The Financial Industry Regulatory Authority filed a proposed rule amendment with the Securities and Exchange Commission that expressly prohibits a type of ongoing disruptive trading activity commonly described as layering and spoofing, and provides for a disciplinary process that enables FINRA to obtain a permanent injunction in its administrative process on an expedited basis. FINRA’s proposed rule does not reference the term spoofing. However, it makes wrongful a “frequent pattern” of conduct that involves a member placing multiple limit orders on one side of a market that changes the level of supply and demand of a security, followed by the same member placing one or more orders on the other side of the market that are executed followed by cancellation of the initially placed orders. This provision is different from an equivalent prohibition under the Commodity Exchange Act (click here to access CEA Section 4c(a)(5), 7 USC Sec 6c(a)(5)) that prohibits a single act of, by name – “spoofing.” In addition, the proposed FINRA rule prohibits a frequent pattern where a member narrows the inside national bid and offer of a security then places an order on the opposite side of the market that executes against another market participant that joined the new inside market established by the initial order. Under existing FINRA rule (click here to access FINRA Rule 5210), no member may publish or cause to published or circulated any notice that purports to quote the bid or asked price for any security unless such member believes that such quotation represents a bona fide bide or offer. As part of its submission, FINRA also requested approval for a new rule that allows for the entry of a permanent injunction against its newly identified form of disruptive trading on an expedited basis if a hearing panel finds by a preponderance of the evidence that alleged disruptive trading has occurred and will result in significant market disruption or other significant harm to investors unless immediately halted. Unless the SEC intervenes, FINRA proposes to implement the new rule on December 15 although SEC will accept comments on the new proposal through December 19.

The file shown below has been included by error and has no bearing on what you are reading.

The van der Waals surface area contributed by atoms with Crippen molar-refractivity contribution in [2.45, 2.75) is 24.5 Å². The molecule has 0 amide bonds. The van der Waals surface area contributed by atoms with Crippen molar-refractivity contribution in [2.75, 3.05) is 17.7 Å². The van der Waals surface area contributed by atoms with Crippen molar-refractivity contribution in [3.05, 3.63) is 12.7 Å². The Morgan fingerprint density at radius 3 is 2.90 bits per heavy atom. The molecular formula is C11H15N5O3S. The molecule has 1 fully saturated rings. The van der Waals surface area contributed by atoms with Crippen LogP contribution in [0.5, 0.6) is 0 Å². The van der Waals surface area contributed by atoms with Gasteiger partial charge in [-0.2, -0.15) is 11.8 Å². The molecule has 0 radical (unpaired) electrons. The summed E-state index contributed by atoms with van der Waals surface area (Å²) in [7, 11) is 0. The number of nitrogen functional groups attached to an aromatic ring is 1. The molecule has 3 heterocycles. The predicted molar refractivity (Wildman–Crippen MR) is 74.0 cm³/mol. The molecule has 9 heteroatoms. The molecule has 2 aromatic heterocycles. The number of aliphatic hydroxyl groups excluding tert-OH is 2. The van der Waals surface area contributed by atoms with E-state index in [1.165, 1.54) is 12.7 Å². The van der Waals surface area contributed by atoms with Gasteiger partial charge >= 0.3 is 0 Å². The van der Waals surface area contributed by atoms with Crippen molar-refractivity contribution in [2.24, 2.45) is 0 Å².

Legal Weeds: Curiously, FINRA’s proposed rule prohibiting disruptive trading places no time frames on the prohibited activities. Although the pattern of problematic trading must be “frequent” it appears that any placing of limit orders on one side of the market where afterwards the level of supply and demand for the security changes – whether related or not – followed by placement and execution of an order on the other side of the market is prohibited where subsequently, at any time (e.g., microseconds, seconds, or minutes) the initial orders are cancelled. The described conduct may, in fact, be problematic, but it may also be legitimate. The key, in fact, is the speed these series of transactions occur as well as the intent of the orders placer. In November, three judges of the US Court of Appeals for the Seventh Circuit heard oral arguments on November 10 related to Michael Coscia’s efforts to set aside his November 2015 criminal conviction on six counts of commodities fraud and six counts of spoofing in connection with his trading activities on CME Group exchanges and ICE Futures Europe from August through October 2011. During his presentation, Mr. Coscia’s counsel principally argued that the provision of law prohibiting spoofing under which Mr. Coscia was prosecuted had not given him adequate notice of what trading activity was precisely prohibited. This was because the CEA solely prohibited spoofing without defining it and, prior to the time of Mr. Coscia’s alleged wrong conduct, the CFTC had provided no guidance regarding what constituted prohibited spoofing. (Click here for details in the article, “Federal District Court Approves Flash Crash Spoofer’s US $38 Million Settlement; Federal Appeals Court Appears Sympathetic to Michael Coscia’s Claim That Spoofing Prohibition Is Too Vague” in the November 20, 2016 edition of Bridging the Week.) FINRA, unlike Congress, is endeavoring to prohibit problematic conduct as opposed to a word that conveys many meanings.